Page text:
Muslim ban or not, the orders will undoubtedly be perceived as such by actual terrorists already emboldened by what they term the West’s war on Islam — particularly in light of preferential consideration for Christian immigrants over Muslim counterparts as mandated by Trump.

None of the policies the U.S. government has enacted since the attacks of 9/11 made war on a concept acceptable have effectively curtailed terrorism — many, in fact, worsen the matter exponentially.

In truth, our government never intended or sought to end terrorism — and cared little our foreign policy foments more terrorist groups than prevents future attacks, domestically and abroad.

One of the pricklier issues responsible for sparking cynicism and descent into radicalism is the refugee crisis. Vulnerable by nature in foreign lands where citizens have wearied of the burden outsiders place on the system, resentment builds in the minds of young immigrants and refugees — creating fertile ground extremist leaders can readily farm for their own political goals.

Randomly forcing people to become refugees, due only to their nationality and religion, exacerbates the resentment.

When you fabricate real-world obstacles adding to the staggering refugee crisis spawned by the war on terror — without ending the wars creating terrorists in the first place — your moves must be called out for the exercise in pacifying the geopolitically illiterate they are.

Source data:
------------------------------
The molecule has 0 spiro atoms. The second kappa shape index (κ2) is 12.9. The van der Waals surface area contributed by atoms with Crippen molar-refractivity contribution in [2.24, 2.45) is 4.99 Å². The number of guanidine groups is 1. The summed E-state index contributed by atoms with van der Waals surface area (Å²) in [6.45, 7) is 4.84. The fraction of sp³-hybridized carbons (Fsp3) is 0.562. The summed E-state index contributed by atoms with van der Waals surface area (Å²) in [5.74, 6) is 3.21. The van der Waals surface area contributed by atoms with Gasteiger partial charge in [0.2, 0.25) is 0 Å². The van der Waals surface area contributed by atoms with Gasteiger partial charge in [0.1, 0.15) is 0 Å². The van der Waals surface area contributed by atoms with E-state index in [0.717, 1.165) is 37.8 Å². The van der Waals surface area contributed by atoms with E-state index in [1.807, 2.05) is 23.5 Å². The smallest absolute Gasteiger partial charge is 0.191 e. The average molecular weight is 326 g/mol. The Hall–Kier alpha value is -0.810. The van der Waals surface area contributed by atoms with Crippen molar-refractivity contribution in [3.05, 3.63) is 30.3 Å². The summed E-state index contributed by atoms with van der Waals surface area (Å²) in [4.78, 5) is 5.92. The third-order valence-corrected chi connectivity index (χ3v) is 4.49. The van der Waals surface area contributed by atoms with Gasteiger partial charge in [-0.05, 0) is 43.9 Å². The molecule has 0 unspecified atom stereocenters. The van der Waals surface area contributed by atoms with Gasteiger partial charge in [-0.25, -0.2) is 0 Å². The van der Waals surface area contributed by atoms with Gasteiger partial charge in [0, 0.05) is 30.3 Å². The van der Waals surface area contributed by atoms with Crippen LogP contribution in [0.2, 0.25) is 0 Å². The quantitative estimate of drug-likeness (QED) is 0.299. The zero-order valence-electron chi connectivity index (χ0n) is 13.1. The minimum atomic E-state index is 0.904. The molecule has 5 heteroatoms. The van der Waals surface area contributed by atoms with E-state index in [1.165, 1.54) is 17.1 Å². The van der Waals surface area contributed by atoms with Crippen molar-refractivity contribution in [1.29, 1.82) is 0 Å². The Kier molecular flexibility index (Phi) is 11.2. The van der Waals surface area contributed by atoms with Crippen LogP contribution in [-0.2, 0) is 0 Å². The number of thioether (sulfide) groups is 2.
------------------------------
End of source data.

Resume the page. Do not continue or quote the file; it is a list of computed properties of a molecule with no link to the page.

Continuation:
Trump’s ludicrous Wall and maddeningly futile travel bans aren’t legitimate for their stated goals; and as far as preventing criminals and terrorists from continuing business as usual — or slowing to a trickle the number of people evacuating their homes out of necessity for a better chance at survival elsewhere — such policies are the epitome of counterproductive.

You want to stop terrorists in their tracks? Stop gifting the disaffected with myriad motivations to radicalize.

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Claire Bernish began writing as an independent, investigative journalist in 2015, with works published and republished around the world. Not one to hold back, Claire’s particular areas of interest include U.S. foreign policy, analysis of international affairs, and everything pertaining to transparency and thwarting censorship. To keep up with the latest uncensored news, follow her on Facebook or Twitter: @Subversive_Pen.